KUALA LUMPUR, March 23 – Tanjong Karang MP Dr Zulkafperi Hanapi believes that the country’s health care financing system is unsustainable and has contributed to the current state of the public health service.
The Bersatu lawmaker said the public health service under the Ministry of Health (MOH) is in “crisis” due to a multitude of issues, such as old and poorly maintained health care buildings, outdated medical equipment, insufficient health care staff, and overcrowded hospitals and clinics.
Dr Zulkafperi is one of the few MPs to use the word “crisis” to describe the state of the public health service, a word that was previously used by 95 per cent of more than 1,600 government health care workers polled in a January survey by CodeBlue.
“These [are] the signs and symptoms of [an] unsustainable health care financing system that we are having now,” Dr Zulkafperi, a medical doctor who previously served in the military, said in his debate at the committee stage of the MOH’s 2023 budget in the Dewan Rakyat on Tuesday.
The Opposition MP from Perikatan Nasional (PN) attributed these issues to a failure in health care financing. As a consequence, there is a lack of budget for salaries to create new staff positions and insufficient funds to develop clinics, hospitals and to upgrade assets, leaving patients in low-income households to wait long hours for critical procedures, with some being denied treatment.
“A health care financing system funded through taxation is not sustainable at all,” Dr Zulkafperi said. “This is primarily because our tax rate is low – below 30 per cent – while countries in Europe have tax rates of around 40 to 55 per cent.”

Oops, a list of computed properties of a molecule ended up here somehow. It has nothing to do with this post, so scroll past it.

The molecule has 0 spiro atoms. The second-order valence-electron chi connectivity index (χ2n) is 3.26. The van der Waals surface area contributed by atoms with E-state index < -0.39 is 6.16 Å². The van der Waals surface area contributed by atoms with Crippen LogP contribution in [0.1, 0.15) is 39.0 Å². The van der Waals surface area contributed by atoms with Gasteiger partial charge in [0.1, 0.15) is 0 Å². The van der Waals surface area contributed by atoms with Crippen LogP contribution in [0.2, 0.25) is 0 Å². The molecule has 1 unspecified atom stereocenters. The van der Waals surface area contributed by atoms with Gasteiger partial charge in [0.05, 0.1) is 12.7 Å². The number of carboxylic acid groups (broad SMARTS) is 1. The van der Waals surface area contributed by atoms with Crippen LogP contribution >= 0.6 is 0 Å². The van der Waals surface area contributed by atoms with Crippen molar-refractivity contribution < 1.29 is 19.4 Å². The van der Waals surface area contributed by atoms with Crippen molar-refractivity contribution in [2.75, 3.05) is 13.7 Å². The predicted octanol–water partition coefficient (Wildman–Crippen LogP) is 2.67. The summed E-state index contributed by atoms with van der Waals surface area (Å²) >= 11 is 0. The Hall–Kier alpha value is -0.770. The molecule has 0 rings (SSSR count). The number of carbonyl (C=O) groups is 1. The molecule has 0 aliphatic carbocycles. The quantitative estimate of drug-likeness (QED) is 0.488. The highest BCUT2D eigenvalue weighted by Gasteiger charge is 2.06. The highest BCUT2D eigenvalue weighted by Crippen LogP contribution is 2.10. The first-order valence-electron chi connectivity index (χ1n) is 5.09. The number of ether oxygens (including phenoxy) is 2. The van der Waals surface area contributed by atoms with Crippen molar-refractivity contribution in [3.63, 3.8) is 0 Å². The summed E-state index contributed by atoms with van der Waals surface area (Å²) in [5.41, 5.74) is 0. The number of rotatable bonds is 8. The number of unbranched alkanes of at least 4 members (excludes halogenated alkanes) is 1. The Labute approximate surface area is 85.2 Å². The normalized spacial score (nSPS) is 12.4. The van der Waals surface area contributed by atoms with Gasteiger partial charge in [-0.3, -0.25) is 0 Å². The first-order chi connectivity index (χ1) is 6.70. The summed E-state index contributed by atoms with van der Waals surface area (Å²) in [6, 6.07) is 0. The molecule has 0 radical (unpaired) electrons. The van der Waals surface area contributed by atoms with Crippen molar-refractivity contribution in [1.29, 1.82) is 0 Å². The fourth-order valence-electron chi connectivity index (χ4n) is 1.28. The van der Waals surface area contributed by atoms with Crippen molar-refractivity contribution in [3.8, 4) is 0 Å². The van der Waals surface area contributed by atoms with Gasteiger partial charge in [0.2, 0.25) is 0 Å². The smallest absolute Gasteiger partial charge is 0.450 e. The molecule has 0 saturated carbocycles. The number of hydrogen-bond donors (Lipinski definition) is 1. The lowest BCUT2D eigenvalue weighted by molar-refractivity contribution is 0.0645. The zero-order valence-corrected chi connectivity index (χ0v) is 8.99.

“Additionally, our tax system is not effective and many people are avoiding paying taxes. But PMX (10th Prime Minister Anwar Ibrahim) is still not ready to implement the Goods and Services Tax (GST).
“The health care financing system requires reform and political will to implement a co-payment mechanism and shared health risk,” he said. Dr Zulkafperi asked Health Minister Dr Zaliha Mustafa if the MOH is ready to implement a National Health Insurance Scheme as a solution that is more sustainable.
The health minister previously told Parliament that the upcoming Health White Paper, slated to be tabled in Parliament in June, is expected to feature a recommendation for the implementation of a national health insurance programme.
Dr Zaliha, a first-term PKR lawmaker, has admitted that the current level of health care spending is “inadequate” to maintain a sustainable national health care system that can meet the needs of an ageing population with various chronic illnesses and the possibility of future pandemics.
The Galen Centre for Health and Social Policy said last November that introducing a payroll-funded social health insurance scheme could add an estimated RM31.1 billion to fund health care spending.
Tanjong Karang MP Dr Zulkafperi also highlighted Tuesday the issue of staff emoluments in MOH’s Budget 2023, particularly the 1,083 contract medical laboratory technologists (JTMP) who had served as frontline workers during the Covid-19 pandemic.
He expressed concern over the uncertain future of these technicians whose contracts can be terminated at any time, and urged the health minister to consider extending their contracts or absorbing them into the ministry’s permanent workforce.
Additionally, Dr Zulkafperi questioned why there was no budget allocation for the MySalam protection scheme for the bottom 40 per cent (B40) and persons with disabilities who the Tanjong Karang MP said would require RM50 in daily protection for up to 40 days if hospitalised, and a one-off payment of RM8,000 if diagnosed with critical illness.